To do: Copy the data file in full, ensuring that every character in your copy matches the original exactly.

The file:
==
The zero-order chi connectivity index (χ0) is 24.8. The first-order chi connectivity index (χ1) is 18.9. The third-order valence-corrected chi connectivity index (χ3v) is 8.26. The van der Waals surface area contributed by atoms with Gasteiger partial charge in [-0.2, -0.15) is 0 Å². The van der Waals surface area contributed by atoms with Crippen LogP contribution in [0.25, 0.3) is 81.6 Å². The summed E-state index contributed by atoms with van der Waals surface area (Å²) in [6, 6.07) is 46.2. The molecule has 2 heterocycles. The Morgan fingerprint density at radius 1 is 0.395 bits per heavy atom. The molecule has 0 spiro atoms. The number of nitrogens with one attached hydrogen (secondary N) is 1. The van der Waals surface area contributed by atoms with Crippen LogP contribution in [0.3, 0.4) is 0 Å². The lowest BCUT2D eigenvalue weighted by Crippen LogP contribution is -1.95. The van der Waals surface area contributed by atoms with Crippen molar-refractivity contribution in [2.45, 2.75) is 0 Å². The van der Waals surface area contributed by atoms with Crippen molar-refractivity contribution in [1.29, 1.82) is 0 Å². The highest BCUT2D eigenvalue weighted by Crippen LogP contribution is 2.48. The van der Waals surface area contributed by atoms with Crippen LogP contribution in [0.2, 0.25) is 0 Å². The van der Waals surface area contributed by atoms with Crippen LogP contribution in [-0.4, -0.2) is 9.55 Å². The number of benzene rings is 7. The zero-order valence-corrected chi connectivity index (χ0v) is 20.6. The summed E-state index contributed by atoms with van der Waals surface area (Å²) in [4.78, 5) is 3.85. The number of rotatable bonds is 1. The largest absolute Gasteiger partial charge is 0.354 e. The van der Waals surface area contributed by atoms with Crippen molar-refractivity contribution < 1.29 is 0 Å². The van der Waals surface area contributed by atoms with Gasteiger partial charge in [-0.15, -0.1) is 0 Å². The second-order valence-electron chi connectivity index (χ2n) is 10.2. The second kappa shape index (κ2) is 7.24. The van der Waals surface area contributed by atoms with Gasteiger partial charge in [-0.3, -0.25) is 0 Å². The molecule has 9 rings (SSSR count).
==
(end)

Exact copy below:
The zero-order chi connectivity index (χ0) is 24.8. The first-order chi connectivity index (χ1) is 18.9. The third-order valence-corrected chi connectivity index (χ3v) is 8.26. The van der Waals surface area contributed by atoms with Gasteiger partial charge in [-0.2, -0.15) is 0 Å². The van der Waals surface area contributed by atoms with Crippen LogP contribution in [0.25, 0.3) is 81.6 Å². The summed E-state index contributed by atoms with van der Waals surface area (Å²) in [6, 6.07) is 46.2. The molecule has 2 heterocycles. The Morgan fingerprint density at radius 1 is 0.395 bits per heavy atom. The molecule has 0 spiro atoms. The number of nitrogens with one attached hydrogen (secondary N) is 1. The van der Waals surface area contributed by atoms with Crippen LogP contribution in [0.3, 0.4) is 0 Å². The lowest BCUT2D eigenvalue weighted by Crippen LogP contribution is -1.95. The van der Waals surface area contributed by atoms with Crippen molar-refractivity contribution in [2.45, 2.75) is 0 Å². The van der Waals surface area contributed by atoms with Crippen molar-refractivity contribution in [1.29, 1.82) is 0 Å². The highest BCUT2D eigenvalue weighted by Crippen LogP contribution is 2.48. The van der Waals surface area contributed by atoms with Crippen LogP contribution in [0.2, 0.25) is 0 Å². The van der Waals surface area contributed by atoms with Crippen LogP contribution in [-0.4, -0.2) is 9.55 Å². The number of benzene rings is 7. The zero-order valence-corrected chi connectivity index (χ0v) is 20.6. The summed E-state index contributed by atoms with van der Waals surface area (Å²) in [4.78, 5) is 3.85. The number of rotatable bonds is 1. The largest absolute Gasteiger partial charge is 0.354 e. The van der Waals surface area contributed by atoms with Crippen molar-refractivity contribution < 1.29 is 0 Å². The van der Waals surface area contributed by atoms with Gasteiger partial charge in [-0.15, -0.1) is 0 Å². The second-order valence-electron chi connectivity index (χ2n) is 10.2. The second kappa shape index (κ2) is 7.24. The van der Waals surface area contributed by atoms with Gasteiger partial charge in [-0.3, -0.25) is 0 Å². The molecule has 9 rings (SSSR count).